Thoughts on Writing While Listening to Jazz

A few days ago I was listening to one of my favorite jazz albums (Diamond in the Rough by Roy Hargrove) and in particular to a song called “Confidentiality,” and I realized that jazz improvisations are the perfect analogy for explaining multiple point of view transitions for epic fantasy.  No, really.  They are.  And yes, that really is the way my brain works.  So sue me….

“Confidentiality” is an up tempo instrumental piece that begins as most jazz numbers do with a brief statement of the melody line, followed by a series of solos:  sax, trumpet, piano.  There is, at the end, a recapitulation of the melody, and then the piece ends.  Each solo includes echoes of that original melody, but the musicians then range fairly widely into their improvisations, the energy of their playing building to a climax before they hand the number off to the next soloist.  By the time the song is over, the listener has been treated to exciting, virtuosic playing that has enriched and deepened that original melody while remaining true enough to the original beat, tempo and tonal structure that you can always recognize the piece.

So, what does this have to do with writing?  Maybe nothing.  Maybe everything.  When I write multiple point of view novels, I strive to have each point of view character do with the narrative what Roy Hargrove and his fellow musicians did with the melody to “Confidentiality.”  Each character has his or her story to tell, and by splitting up point of view I allow them to tell these stories in pieces.  Each of their stories is different, of course, but each is an element of the larger narrative thread of the novel.  And while I can follow their stories as they develop I always have to keep their threads connected to the larger context.  (Perhaps it’s not surprising that I don’t like atonal, free form jazz.)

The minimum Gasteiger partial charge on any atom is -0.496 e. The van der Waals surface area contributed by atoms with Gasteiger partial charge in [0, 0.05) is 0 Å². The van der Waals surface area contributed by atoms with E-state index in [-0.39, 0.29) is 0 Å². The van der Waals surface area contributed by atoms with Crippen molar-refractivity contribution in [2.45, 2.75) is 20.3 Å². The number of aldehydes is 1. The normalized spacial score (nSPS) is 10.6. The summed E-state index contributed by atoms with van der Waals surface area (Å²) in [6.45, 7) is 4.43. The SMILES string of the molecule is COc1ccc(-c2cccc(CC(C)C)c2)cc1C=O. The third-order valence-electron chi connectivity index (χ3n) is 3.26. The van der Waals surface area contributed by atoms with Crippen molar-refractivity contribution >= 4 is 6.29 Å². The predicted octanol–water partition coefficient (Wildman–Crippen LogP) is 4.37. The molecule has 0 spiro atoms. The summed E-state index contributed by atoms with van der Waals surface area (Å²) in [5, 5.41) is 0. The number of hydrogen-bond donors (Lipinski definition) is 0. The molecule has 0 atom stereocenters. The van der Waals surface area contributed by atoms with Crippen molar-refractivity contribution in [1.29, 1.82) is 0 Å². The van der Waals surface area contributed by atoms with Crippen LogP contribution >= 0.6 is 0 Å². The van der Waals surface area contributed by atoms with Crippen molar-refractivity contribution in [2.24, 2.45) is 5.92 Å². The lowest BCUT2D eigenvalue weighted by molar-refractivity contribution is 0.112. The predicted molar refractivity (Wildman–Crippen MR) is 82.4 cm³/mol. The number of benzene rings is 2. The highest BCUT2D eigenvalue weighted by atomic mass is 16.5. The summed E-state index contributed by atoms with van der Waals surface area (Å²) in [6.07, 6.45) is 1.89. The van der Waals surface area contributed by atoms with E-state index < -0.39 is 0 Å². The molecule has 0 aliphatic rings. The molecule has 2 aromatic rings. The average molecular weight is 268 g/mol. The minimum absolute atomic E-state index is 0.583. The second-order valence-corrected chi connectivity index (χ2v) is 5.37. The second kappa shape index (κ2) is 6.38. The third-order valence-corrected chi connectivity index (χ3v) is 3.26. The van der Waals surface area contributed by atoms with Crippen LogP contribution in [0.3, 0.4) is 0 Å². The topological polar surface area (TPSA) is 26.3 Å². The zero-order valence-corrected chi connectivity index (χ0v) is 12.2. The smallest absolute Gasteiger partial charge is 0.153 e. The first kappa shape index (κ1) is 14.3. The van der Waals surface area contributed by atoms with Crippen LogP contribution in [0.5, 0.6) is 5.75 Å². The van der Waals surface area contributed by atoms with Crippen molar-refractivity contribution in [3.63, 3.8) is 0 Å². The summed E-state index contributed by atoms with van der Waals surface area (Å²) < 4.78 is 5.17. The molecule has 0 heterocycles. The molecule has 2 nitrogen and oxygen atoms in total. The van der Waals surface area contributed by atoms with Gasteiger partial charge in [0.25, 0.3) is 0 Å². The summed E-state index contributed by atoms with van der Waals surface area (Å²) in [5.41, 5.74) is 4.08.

I like to have each element of each character’s story have its own narrative arc.  In other words, since I will jump from one character’s POV to the next, switching viewpoints with each new chapter, I like those chapters to have some story structure of their own.  So, like an individual musician’s solo, I want each character’s chapter to begin at one energy level and build to a small peak before I switch to the next character.  I don’t necessarily resolve the tension — actually I rarely do, until we near the end of the book.  But I want those chapters to have an escalating story arc so that by the time my readers reach the end of a chapter, they’re desperate for more information about that character.  I then switch them to a new character, knowing that this may frustrate them to some degree, but knowing as well that they will soon be caught up in the rising tension of the next character’s story.  This allows me to build narrative momentum throughout the book even as I pass the story from one character to another.

Eventually of course, it all resolves, we return to the central themes and tones of the book, and the story ends.